The Dally Inter Lake, Kaiieped. Morilaru yytdnMdiv Juno 9 107* a i ^ Steam locomotive keeps puffing By JOHN E. RUSSELL SOMERS -- When did you last see an operating railroad steam locomotive? Maybe you don't even remember what that is. There used to be a lot of them running around on the country's railroads. They could be an impressive, even awesome, sight to behold. Puffing, snorting, belching smoke and cinders, they somehow commanded attention and captured a bit of the heart of all but the most dispassionate mortals. But the last steamers departed America's mainlines almost 22 years ago -- replaced by more efficient but far less picturesque diesel engines. Yet there r e m a i n s in the Flathead Valley today an operating example of what railroad steam power used to be. Oh, granted, this locomotive is an odd l i t t l e t h i n g . A l m o s t a c a r i c a t u r e of the p o w e r f u l machines that used to move most of America's people and goods. She rocks and wallows along the tracks about as well as a kid's toy boat negotiates the swells of a bathtub. Her tiny drive wheels aren't even as big as the tires on your family sedan. And that whistle, lik« an oldtime peanut wagon's -- you can't help but suppress a smile the fiist time you hear it blow a shrill warning for the one dirt road crossing within the little engine's domain. But the little engine is there, and it is running. Running in 1976 while her grander sisters from the mainline have all been scrapped years ago and melted dav.'n into refrigerators and airplanes and coffeepots. Her territory is the extensive yard of the Glacier Park Company in Somers, the old company town which sprawls over several hills at the extreme northwest corner of Flalhead Lake. The Glacier Park yard is the end of the line for the Burlington Northern branch which runs from Columbia Falls, through Kalispell, to Somers. There, watched over by the brooding old mansion and tali black water tower and weathered church spires that dominate Somers' skyline, the tiny steamer labors each weekday. The plant of the Glacier Park Co. (which is wholly owned by the Burlington Northern Railway) was built in 1927. It has one purpose: to treat railroad crossties so they will l a s t l o n g e r w h e n p l a c e d , somewhere, into service on \he Burlington Northern. The processing of vast numbers of ties necessitates a lot of shuffling. Hence, the continued existence and use of the little engine at the Somers plant -- to shunt racks of ties into and out of the creosoting building, to switch flatcars (on which cut but untreated ties are brought in and treated ties are shipped out,) and to move loaded and empty creosote tank cars about. Constructed in 1929 by the H.K. Porter Company, the diminutive steamer has been used at the Somers plant ever since. Actually (although she is, unquestionably, a "steam engine,") she d i f f e r s from most steam locomotives of old in one important respect: she has no firebox, she does not produce her own steam. Rather, her steam is periodically pumped on board from a stationary boiler. When fully charged, pressure in the boiler of the engine is 150 pounds; she can switch for about two-and-one-half hours before needing charging again. Call her a "tireless cooker," if you will. And it is this aspect -- no fire, no actual burning of fuel on board the steam engine -- that p r o b a b l y a c c o u n t s f o r h e r longevity. For the creosote used to treat ties will burn, and over the years plenty of that commodity has dripped and spilled all around the plant, particularly near the treatment building itself. And a conventional steam locomotive (and rarely, even a diesel) would inevitably produce dangerous sparks. Tlie little locomotive with no combustion, then, is safe to operate in the mill's volatile enviroment. And the "tireless" feature, moreover, makes the switcher as modern in one respect as you could ask for: Although her age is nearing half a century and she was built long before anyone corceived of environmental consciousness, the tiny engine at Somers is unlike the smoke-belching locomotives of the past. She produces not a whiff of air-fouling black smoke as she chuffs along. Her only exhaust is pure white clouds of steam -harmless, non-polluting water vapor. The engineer of what is un- doubtedly the last operating steam locomotive in Montana -- if not in all of the Northwest -- is Mike Cash. The plant's general foreman in charge of yard operations is Harry Joy, who with a grin says that Mike is "the last hoghead -- that's what they used to call a steam engineer, you know." Joy, $3, "born and raised in Somers," has worked for the Glacier Park Co. since 1929 -- as long as has the little switch engine which is under his supervision. According to Joy, there are no plans to replace the steamer in the near future - at least, as long as replacement parts can be dug up (or created from scratch) to keep her running.... It goes almost without saying that new steam engine pieces can be ordered about as easily as buggy whips. That very problem, in fact, is w h a t has sidelined a sister locomotive indefinitely. Yes, there are actually two steamers at Somers. But the second has been inside the shop, up on blocks, since a wheel journal failed early this year. The company has ordered a replacement journal from Canada; when it will arrive, if ever, is anyone's guess. This second loco, in fact, is the No. 1 engine - the little steamer that presently puffs about the mill is really the back-up. Management would prefer to have the out-of- commission engine in working order: though of similar design, it's somewhat more powerful than the No. 2 engine. Another difference between the two holdovers from another age is cosmetic: although the working No. 2 is somewhat begrimed and utilitarian in appearance, the blocked-up No. 1 presents a sharp contrast - she sports an almost dazzling green paint job. "Even if she never runs again." a millworker commented of No. t, "-- she's sure purty." Meanwhile, little No. 2 remains a l i v i n g anachronism, a last r e p r e s e n t a t i v e of an older mechanical age. If you want to obtain a glimpse of this romantic remnant of the past, or just indulge in a few moments of nostalgia -- why, just drive past the Somers plant of the Glacier Park Co. You'll catch sight of a tiny locomotive puffing along quietly between towering stacks of railroad ties. today in history Tending to chores Between switching chores, engineer Mike Cash tends his steam engine, little No. 2 of the Glacier Park Co at Somers. Although years have passed since most railroads last used steam power, this diminutive locomotive still works daily at Somers. Photo by John E. Russell Newsprint costs jump dramatically in 2 years Newsprint prices are on the rise again, following the sharp increases American publishers were forced to pay in 1974-75. Recent price increases announced by some producers will bring the cost of newsprint to $300 a ton on July 1. Announced prices for West Coast markets are higher than that now but competitive pressures have prevented some mills from sell ing at the listed price of $305 a ton. Two years ago newsprint cost $160 a ton. But newspapers have been holding the line as much as possible in raising circulation prices, often raising advertising rates instead. Editor-manager O.B. Auguslson of the 17,000-circulation West Central Daily Tribune, Willmar, Minn., said, "Our thinking is that we do not raise subscription rates unless we have to. We don't want people to say they can't afford to buy a paper. "Sixty-five per cent of our revenue is from advertising rates, and we would raise those rates before raising subscription rates," he said. Paying for newsprint involves a bigger chunk of total expenses at large papers than at small ones. Even so, the Chicago Daily News and Chicago Sun-Times haven't raised prices to readers since December 1974. Last August, the Sun-Times raised its advertising rates about 10 per cent and the Daily News raised its ad rates about 5 per cent. Both papers said newsprint price rises will'further increase ad rates and ultimately circulation prices. Most newsprint mills raised prices during March, following strikes at Canadian mills. Canadian analysts termed the increases, generally from ?260 to $285 a ton delivered in the eastern United States and from ?285 to $305 a ton delivered in the West,."barely adequate." A spokesman for the North Carolina Press Association said both home delivery prices and advertising rates have been hiked by many papers in the state this year to meet generally rising costs. Davis Jones, general manager of the Raleigh, N.C., News and Observer, said that subsription prices haven't changed recently but display advertising rates went up JO per cent May 1. If newsprint goes up again, he said, "newspapers are going to have to increase their revenue." B ASSOCIATED PKFSS Today is Wednesday, June 2, the 154th day of 1976. There are 212 days left in the year. Today's h i g h l i g h t in history: On :his date in 1953, B r i t a i n ' s Queen Elizabeth II was crowned in Westminster Abbey in London. On this date: In 1851, Maine became the first state to enact a prohibition law. In 1886, P r e s i d e n t Grover Cleveland married his \vard, Frances Folsom, at a White House wedding ceremony. In 1924, Congress conferred citizenship upon all American Indians. In 1941, Adolf Hi tier and Benito Mussolini held a war meeting at Brenner Pass in the Alps. In 1944, the United States opened a bomber base in the Soviet Union to carry out shuttle raids against Germany. In 1961, President and Mrs. John Kennedy were wildly cheered on a visit to Paris. Five years ago: Farm labor contractor J u a n Corona was arraigned on murder charges after the bodies of 23 transient workers had been found buried in orchards near Yuba C i t y , C a l i f . He pleaded innocent. 13-year-old's game is being a private eye SEATTLE (AP) - Doug Poth is one 13-year-old who doesn't come to the door selling baseball raffle tickets or asking if he can mow the lawn. When Doug conies to the door, he's more likely to be looking for a stolen television or serving a subpoena. The quiet, 5-foot, red-haired boy is a licensed private detective. His private eye father, Jerry Poth, put Doug to work when he was 3. "Dad took me with him so we could get into a house where some stolen goods were supposed to be." he said. "He asked if I could use the bathroom, and while I was there he found two stolen TV sets in the living room." Doug's father encouraged him to get his investigator's license "to wake up those phony senators in Olympia (the state capital)," the elder Poth said. In most states, licensees have to pass a written exam, but in Washington "there's no age limit and no special qualifications required," Poth said. "I think that'sa shame." He said the legislature has since taken a good look at the licensing law. Some changes are in the offing. "It could be kind of a hassle if there were a lot of little kid detectives around," Poth said. Doug can investigate areas where an adult would be too conspicuous. He worries sometimes that public:*? will ruin his advantage. "Thekids at school all know what I do, and they think it's neat. I guess I do, too," he said. "But it would be hard to investigate something there now." Doug's two older brothers are private detectives in his father's large Seattle agency. His mother is s e c r e t a r y - t r e a s u r e r o f t h e business. SaJiuriitefcal'amlesmKrrjssVicinriaHaibo; '?'"'·'·' 3f : £*·",* '"'-' ' ! '^'""(·' loH;n3Kf,ng.ihccospcpdiianBriiisliDovsnWcr.y. .·· j'."v^"SI: /'JKj''·'.."'· / - ' · · · ' . \vtreiE68.000galheiEdallheCavwr.nentand ·?. \ ; '"J''Sfi**"'*'-' ' · ' '/ I i n25n.1ol:car ttierwssa^Rni Dr. Craliani. JSMKI- '- SE».L*.'** ' / : .·.ii^- 9:00pm KCFW-TV Ch.9 Read Bi'Jy G-a'ran's bc:k "Artels Goi s Secret fcans" - Now Avai'so'e si bookstores Prices Effective Wednesday Thru Saturday Store Hours: 8:30 a.m.'til 5:30 p.m. ME ATS SUPPLY THO "ALE - RETA.L MEATS «n EAST WASH.NGTONJT. PHONE 756-6819 == ONE BLOCK NORTH OF BLUE AND WHITE MOIEt CHOICE-BLADE-BEEF ROAST 79* SE Hi D F kSONEO OVEN READY ^ ^ IMLOAF 2ib..h"1 4 ' MLY'S - LARGE £^ f^ . RANKS P ,,b9o* SUGAR CURED - SLICED BACON LEAN-FRESH ^V4fe^ GROUND BEEF pw ib.79' COUNTRY STYLE PORK SAUSAGE perlb. 15 Lb. Box $ 1.45 Per Ib. $|49 Per Lb. TENDER GRADED CHOICE GUARANTEED GRAIN FED STEER BEEF Fed In The Flathead Valley Feed Loll Aged For Added Flavor TENDER GRADED GOOD HALVES of KB ... p.nb.89 WC QUARTERS ,,, ft, $1.09 ROUT QUARTERS .. ,.,».?» CUT 1 DOUBLE WRAPPED HALVES of BEEF .... pw ib.M« HN) QUARTERS P , b $1.08 FRONT QUARTERS ...,,.,», 78' CUT DOUBLE WRAPPED TENDER-CHOICE CHUCK STEAKS 89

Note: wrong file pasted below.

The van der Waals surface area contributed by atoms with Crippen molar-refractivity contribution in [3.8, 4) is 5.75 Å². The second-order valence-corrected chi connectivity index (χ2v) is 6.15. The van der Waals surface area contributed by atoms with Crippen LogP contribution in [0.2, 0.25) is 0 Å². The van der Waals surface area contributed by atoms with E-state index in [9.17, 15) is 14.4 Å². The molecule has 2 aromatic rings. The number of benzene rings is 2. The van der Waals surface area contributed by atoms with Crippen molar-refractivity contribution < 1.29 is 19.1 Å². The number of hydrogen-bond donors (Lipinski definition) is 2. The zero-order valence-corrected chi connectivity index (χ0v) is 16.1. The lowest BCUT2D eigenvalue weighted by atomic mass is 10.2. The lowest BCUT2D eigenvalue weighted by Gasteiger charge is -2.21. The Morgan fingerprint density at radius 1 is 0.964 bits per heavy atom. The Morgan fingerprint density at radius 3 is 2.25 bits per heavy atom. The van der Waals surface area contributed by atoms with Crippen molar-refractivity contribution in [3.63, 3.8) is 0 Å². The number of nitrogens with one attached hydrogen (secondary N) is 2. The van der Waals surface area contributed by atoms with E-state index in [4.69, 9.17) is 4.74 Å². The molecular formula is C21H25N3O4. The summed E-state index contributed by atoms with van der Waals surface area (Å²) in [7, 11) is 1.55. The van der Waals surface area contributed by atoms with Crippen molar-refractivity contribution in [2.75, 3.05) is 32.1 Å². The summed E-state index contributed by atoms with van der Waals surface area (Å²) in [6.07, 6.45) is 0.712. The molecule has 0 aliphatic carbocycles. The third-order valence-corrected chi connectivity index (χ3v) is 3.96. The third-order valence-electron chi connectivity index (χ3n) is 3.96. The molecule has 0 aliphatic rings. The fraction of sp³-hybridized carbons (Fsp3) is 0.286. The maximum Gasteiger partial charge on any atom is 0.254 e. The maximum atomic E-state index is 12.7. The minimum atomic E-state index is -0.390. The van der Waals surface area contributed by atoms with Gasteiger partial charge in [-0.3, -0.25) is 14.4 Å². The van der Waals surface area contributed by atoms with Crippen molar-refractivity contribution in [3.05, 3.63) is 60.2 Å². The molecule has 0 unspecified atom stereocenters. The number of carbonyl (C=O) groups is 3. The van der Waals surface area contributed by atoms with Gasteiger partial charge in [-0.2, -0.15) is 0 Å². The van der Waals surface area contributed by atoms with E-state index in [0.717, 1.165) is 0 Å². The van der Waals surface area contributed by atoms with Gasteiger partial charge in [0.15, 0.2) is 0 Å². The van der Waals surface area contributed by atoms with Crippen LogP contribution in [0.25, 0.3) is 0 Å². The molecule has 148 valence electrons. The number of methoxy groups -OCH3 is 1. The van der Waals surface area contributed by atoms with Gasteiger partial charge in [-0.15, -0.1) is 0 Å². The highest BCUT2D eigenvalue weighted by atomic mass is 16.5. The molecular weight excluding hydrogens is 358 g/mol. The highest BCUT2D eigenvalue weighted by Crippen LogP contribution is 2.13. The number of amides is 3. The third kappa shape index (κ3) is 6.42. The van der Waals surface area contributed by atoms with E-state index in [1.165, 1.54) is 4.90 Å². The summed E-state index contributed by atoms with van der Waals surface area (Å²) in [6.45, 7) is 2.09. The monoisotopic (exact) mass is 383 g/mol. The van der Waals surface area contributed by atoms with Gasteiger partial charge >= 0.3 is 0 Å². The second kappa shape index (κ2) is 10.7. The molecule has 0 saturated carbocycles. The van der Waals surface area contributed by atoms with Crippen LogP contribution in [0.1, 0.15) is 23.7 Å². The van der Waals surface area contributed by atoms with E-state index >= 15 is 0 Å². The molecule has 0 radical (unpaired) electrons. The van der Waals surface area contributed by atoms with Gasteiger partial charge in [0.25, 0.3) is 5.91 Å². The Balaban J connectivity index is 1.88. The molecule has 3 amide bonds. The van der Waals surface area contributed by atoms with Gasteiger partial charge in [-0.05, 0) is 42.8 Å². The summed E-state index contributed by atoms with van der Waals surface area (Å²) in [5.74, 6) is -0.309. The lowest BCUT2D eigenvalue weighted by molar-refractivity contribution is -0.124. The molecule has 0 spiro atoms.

What members have found on this page

Get access to Newspapers.com

  • The largest online newspaper archive
  • 11,200+ newspapers from the 1700s–2000s
  • Millions of additional pages added every month

Try it free